She wants to share with you what her experience was learning of her child’s diagnosis. It’s so important to share our stories and Margie is about to let you see Autism through her eyes. Be sure to check out her blogs to read more of her story.
Thank you Margie for allowing us step into your shoes for a few minutes and briefly share your life.
Also if you are interested in sharing your story here, contact me, and I will be happy to help.
The Day My Whole World Turned Upside Down
When my daughter was a year old, I knew something was wrong. She stopped smiling, she stopped saying “mama” and “dada,” and she always had a blank expression on her face. She was extremely reserved and refused to play with other kids. She was also very set in her ways; everything had to be done exactly the same way at exactly the same time, every day. Though I voiced my concerns to Beauty’s pediatrician at her 1-year check-up and her 18-month check-up, I was told, “Give her more time.” I wish I’d listened to my gut instincts.
At Beauty’s 2-year check-up, the pediatrician finally said, “Ok, let’s get her evaluated.” At the time, I wasn’t sure what to think. I did want answers as to why my daughter wasn’t acting “normal,” but I also wasn’t prepared to handle a diagnosis of any kind, especially because that wasn’t in my plans! My plans were to have a baby, love and educate it, and have her grow up and have anormal life. Getting an evaluation is not a normal step in a child’s progression. Her doctor referred us to an early intervention program in our area (Jordan Child Development Center) and within 1 1/2 months, we had her IFSP (Individual Family Service Plan) and speech therapy visits all set up. I wasn’t prepared for what came next.
Needless to say, scheduling therapy visits and thinking about possible diagnoses for my daughter was stressful, not to mention that I had just had a baby 2 months prior and my husband was working long hours at the office. I already felt like a single mother and now it felt like I was going through this whole stressful ordeal alone. When it came time for Beauty’s first visit with the therapist, I was extremely nervous. Beauty didn’t like being around people and who knew how she’d react to a complete stranger in her home – in her personal space! But, of course, the inevitable happened – the doorbell rang.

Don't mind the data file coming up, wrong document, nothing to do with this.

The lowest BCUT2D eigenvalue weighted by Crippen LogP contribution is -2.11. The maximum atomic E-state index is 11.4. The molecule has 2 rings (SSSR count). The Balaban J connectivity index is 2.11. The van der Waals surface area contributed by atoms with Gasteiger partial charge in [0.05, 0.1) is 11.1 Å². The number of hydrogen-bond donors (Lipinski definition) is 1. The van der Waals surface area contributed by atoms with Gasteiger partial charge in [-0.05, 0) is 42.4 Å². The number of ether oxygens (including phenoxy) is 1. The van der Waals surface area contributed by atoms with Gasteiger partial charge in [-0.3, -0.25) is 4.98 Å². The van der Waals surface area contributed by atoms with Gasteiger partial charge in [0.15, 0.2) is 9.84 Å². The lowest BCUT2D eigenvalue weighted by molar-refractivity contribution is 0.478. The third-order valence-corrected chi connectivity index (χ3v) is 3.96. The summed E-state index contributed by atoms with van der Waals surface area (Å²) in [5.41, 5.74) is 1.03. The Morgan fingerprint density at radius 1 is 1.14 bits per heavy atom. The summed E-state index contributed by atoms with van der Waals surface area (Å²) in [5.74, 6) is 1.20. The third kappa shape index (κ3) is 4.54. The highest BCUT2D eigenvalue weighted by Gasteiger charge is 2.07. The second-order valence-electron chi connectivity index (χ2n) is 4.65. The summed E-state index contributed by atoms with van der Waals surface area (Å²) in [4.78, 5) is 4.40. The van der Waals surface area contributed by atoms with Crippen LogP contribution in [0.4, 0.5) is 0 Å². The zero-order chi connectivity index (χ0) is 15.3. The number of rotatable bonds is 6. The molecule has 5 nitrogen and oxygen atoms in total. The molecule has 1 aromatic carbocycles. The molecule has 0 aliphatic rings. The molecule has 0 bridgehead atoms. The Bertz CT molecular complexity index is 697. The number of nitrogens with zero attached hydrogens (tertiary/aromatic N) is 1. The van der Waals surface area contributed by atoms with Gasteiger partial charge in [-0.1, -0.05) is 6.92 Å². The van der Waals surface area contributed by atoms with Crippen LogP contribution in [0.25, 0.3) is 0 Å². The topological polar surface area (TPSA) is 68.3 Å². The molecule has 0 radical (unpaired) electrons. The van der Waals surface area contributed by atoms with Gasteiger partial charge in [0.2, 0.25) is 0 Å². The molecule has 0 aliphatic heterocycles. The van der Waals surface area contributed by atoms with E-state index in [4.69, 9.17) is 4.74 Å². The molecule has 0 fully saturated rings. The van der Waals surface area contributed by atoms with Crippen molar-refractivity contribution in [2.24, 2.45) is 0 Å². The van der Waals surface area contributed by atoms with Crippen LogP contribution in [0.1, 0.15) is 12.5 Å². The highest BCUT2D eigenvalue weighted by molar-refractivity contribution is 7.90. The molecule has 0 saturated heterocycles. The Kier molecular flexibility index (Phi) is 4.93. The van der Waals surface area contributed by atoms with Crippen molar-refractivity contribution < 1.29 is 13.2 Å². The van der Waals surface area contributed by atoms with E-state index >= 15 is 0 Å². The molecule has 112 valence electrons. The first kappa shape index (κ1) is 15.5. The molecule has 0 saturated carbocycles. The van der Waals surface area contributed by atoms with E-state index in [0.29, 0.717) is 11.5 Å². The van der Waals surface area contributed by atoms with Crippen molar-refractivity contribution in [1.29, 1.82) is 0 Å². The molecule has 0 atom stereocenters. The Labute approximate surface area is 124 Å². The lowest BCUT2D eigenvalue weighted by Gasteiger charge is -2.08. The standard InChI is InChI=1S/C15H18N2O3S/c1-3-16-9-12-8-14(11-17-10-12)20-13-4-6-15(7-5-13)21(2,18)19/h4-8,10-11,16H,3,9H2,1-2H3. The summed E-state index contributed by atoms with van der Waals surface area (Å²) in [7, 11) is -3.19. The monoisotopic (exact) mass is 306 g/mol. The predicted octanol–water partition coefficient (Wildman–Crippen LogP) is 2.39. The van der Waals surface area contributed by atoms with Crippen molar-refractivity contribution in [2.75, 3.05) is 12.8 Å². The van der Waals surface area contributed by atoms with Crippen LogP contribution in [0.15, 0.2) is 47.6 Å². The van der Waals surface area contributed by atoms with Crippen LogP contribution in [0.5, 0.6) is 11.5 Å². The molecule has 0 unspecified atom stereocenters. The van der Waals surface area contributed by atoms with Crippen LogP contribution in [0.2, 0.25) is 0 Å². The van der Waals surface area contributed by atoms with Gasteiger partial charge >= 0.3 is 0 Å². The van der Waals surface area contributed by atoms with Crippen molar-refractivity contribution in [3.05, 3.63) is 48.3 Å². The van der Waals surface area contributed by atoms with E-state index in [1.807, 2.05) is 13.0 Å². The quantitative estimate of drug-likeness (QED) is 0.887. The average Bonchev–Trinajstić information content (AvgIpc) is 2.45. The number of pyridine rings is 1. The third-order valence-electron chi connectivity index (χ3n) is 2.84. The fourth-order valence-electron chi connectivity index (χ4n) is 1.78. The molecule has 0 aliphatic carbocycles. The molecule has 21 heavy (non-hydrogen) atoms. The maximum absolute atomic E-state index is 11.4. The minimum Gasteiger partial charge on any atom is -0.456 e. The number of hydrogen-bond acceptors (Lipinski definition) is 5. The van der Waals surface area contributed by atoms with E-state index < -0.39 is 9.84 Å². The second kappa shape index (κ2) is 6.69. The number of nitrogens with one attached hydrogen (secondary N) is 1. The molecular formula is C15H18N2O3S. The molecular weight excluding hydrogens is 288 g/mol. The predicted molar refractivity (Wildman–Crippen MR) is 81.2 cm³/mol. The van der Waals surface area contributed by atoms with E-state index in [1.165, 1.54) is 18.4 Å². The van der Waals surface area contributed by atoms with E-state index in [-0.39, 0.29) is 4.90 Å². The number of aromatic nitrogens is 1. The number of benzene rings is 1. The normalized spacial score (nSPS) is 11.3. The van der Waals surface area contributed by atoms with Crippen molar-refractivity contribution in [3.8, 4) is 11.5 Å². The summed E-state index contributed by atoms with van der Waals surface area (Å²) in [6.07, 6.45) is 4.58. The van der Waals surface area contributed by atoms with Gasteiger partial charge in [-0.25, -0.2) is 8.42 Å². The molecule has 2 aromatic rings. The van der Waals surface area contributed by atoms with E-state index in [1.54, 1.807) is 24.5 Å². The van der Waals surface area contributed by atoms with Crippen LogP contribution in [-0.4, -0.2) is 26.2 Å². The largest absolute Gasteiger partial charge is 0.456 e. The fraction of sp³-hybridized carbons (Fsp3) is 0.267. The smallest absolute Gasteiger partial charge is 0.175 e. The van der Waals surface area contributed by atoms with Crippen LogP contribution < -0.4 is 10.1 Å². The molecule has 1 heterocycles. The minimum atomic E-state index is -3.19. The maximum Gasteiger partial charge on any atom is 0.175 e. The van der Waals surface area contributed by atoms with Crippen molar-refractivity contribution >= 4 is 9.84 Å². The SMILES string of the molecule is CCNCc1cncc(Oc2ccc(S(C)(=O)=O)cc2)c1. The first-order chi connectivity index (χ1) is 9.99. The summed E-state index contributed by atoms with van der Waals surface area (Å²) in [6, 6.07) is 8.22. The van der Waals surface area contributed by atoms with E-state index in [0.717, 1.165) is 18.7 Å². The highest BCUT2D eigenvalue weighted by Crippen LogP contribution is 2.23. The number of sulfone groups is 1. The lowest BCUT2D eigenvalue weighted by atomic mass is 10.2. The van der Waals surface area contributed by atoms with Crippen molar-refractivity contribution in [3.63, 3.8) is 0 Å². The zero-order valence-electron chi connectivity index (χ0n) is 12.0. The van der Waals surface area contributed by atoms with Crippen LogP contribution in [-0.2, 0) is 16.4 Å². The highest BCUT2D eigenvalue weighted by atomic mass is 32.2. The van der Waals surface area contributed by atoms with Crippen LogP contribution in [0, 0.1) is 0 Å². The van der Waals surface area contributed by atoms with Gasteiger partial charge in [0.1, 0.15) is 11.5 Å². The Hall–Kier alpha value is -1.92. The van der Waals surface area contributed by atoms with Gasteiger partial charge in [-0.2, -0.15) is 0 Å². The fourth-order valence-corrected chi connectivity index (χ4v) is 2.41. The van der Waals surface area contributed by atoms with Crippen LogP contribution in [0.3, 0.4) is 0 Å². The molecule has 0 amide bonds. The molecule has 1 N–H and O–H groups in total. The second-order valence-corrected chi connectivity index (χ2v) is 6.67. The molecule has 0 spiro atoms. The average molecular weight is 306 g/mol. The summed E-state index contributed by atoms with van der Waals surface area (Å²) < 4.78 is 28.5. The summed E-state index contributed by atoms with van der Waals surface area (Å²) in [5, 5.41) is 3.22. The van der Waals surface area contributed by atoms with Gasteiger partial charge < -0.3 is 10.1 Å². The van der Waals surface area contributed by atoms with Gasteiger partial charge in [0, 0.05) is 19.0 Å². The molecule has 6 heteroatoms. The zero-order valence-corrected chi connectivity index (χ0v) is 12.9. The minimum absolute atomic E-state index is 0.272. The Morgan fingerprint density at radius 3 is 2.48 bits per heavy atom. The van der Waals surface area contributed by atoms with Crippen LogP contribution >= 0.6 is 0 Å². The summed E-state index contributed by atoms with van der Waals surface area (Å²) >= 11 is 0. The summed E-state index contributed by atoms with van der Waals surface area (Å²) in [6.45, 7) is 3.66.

In walked in a very happy, spirited woman named Kimberly, and with a smile on her face she said hello to Beauty. I felt at ease with her right away. Somehow, I knew they sent the right therapist for my child and I was so much more relaxed. My daughter, however, ran to the other side of the room and hid in the hallway. Kathy spent a couple of hours with us, allowing Beauty to get a little more comfortable so the evaluation could be performed effectively. Once the evaluation was complete, I was informed that the evaluation alone wouldn’t be enough to make a diagnosis. Several speech therapy sessions would need to happen first so the therapist could have adequate time to monitor and evaluate Beauty’s behavior. DARN! I was really hoping I’d get an answer right then and there, so my questions would be answered already. I had to be patient a few months more.
The evaluation occurred March ’08 and Kimberly came by the house twice a month for 3 months, until she finally had enough information. She made a phone call to the pediatrician and discussed her findings. Then I got THE CALL from the pediatrician himself in June ’08. I knew once I picked up the phone that my whole world would be turned upside down. Somehow, I just knew. Here’s what I remember about that conversation: “Blah, blah, blah….your daughter has Autism…..blah, blah, blah…”